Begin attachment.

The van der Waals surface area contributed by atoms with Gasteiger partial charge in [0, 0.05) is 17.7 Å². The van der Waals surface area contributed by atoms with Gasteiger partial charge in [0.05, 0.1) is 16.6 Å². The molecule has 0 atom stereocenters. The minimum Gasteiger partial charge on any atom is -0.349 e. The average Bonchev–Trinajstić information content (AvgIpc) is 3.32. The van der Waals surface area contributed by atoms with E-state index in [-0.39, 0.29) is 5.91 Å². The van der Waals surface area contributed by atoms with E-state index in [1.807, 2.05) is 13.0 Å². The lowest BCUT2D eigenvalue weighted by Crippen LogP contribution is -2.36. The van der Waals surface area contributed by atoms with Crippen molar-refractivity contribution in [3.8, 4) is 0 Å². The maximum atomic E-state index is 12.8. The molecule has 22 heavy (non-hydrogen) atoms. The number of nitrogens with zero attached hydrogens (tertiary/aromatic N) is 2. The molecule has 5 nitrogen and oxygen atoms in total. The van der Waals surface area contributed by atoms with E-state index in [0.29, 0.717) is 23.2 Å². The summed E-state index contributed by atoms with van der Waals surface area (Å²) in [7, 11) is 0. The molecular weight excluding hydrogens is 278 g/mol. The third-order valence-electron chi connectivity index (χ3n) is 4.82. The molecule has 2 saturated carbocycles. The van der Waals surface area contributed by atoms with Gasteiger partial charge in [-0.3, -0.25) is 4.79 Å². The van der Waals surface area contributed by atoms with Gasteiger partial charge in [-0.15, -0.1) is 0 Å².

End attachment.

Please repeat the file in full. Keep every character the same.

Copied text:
The van der Waals surface area contributed by atoms with Gasteiger partial charge in [0, 0.05) is 17.7 Å². The van der Waals surface area contributed by atoms with Gasteiger partial charge in [0.05, 0.1) is 16.6 Å². The molecule has 0 atom stereocenters. The minimum Gasteiger partial charge on any atom is -0.349 e. The average Bonchev–Trinajstić information content (AvgIpc) is 3.32. The van der Waals surface area contributed by atoms with E-state index in [-0.39, 0.29) is 5.91 Å². The van der Waals surface area contributed by atoms with E-state index in [1.807, 2.05) is 13.0 Å². The lowest BCUT2D eigenvalue weighted by Crippen LogP contribution is -2.36. The van der Waals surface area contributed by atoms with Crippen molar-refractivity contribution in [3.8, 4) is 0 Å². The maximum atomic E-state index is 12.8. The molecule has 22 heavy (non-hydrogen) atoms. The number of nitrogens with zero attached hydrogens (tertiary/aromatic N) is 2. The molecule has 5 nitrogen and oxygen atoms in total. The van der Waals surface area contributed by atoms with E-state index in [0.29, 0.717) is 23.2 Å². The summed E-state index contributed by atoms with van der Waals surface area (Å²) in [7, 11) is 0. The molecular weight excluding hydrogens is 278 g/mol. The third-order valence-electron chi connectivity index (χ3n) is 4.82. The molecule has 2 saturated carbocycles. The van der Waals surface area contributed by atoms with Gasteiger partial charge in [-0.3, -0.25) is 4.79 Å². The van der Waals surface area contributed by atoms with Gasteiger partial charge in [-0.15, -0.1) is 0 Å².